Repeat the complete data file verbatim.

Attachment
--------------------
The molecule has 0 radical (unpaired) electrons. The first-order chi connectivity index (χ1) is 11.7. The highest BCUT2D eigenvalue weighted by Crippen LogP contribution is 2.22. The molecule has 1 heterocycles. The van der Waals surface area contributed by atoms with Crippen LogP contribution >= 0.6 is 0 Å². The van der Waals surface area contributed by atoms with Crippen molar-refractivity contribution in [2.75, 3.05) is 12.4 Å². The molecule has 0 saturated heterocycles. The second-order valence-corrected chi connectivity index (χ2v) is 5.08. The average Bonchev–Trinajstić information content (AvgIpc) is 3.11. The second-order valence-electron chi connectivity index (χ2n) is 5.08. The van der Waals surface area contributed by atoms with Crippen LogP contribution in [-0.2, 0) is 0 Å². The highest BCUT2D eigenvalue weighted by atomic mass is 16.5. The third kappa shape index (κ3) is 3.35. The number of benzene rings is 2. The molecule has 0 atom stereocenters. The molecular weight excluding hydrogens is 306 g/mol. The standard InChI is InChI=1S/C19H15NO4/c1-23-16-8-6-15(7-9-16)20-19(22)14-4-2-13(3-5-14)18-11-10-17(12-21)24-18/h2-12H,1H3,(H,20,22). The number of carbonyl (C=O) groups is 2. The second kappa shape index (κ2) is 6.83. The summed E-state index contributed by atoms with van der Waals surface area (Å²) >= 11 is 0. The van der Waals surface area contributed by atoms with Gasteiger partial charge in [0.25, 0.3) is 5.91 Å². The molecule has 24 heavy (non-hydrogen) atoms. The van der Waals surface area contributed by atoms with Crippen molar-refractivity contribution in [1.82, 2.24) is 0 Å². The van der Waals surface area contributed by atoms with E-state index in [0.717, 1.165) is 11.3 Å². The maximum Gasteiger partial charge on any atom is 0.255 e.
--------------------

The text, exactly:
The molecule has 0 radical (unpaired) electrons. The first-order chi connectivity index (χ1) is 11.7. The highest BCUT2D eigenvalue weighted by Crippen LogP contribution is 2.22. The molecule has 1 heterocycles. The van der Waals surface area contributed by atoms with Crippen LogP contribution >= 0.6 is 0 Å². The van der Waals surface area contributed by atoms with Crippen molar-refractivity contribution in [2.75, 3.05) is 12.4 Å². The molecule has 0 saturated heterocycles. The second-order valence-corrected chi connectivity index (χ2v) is 5.08. The average Bonchev–Trinajstić information content (AvgIpc) is 3.11. The second-order valence-electron chi connectivity index (χ2n) is 5.08. The van der Waals surface area contributed by atoms with Crippen LogP contribution in [-0.2, 0) is 0 Å². The highest BCUT2D eigenvalue weighted by atomic mass is 16.5. The third kappa shape index (κ3) is 3.35. The number of benzene rings is 2. The molecule has 0 atom stereocenters. The molecular weight excluding hydrogens is 306 g/mol. The standard InChI is InChI=1S/C19H15NO4/c1-23-16-8-6-15(7-9-16)20-19(22)14-4-2-13(3-5-14)18-11-10-17(12-21)24-18/h2-12H,1H3,(H,20,22). The number of carbonyl (C=O) groups is 2. The second kappa shape index (κ2) is 6.83. The summed E-state index contributed by atoms with van der Waals surface area (Å²) >= 11 is 0. The van der Waals surface area contributed by atoms with Gasteiger partial charge in [0.25, 0.3) is 5.91 Å². The molecule has 24 heavy (non-hydrogen) atoms. The van der Waals surface area contributed by atoms with Crippen molar-refractivity contribution in [1.82, 2.24) is 0 Å². The van der Waals surface area contributed by atoms with E-state index in [0.717, 1.165) is 11.3 Å². The maximum Gasteiger partial charge on any atom is 0.255 e.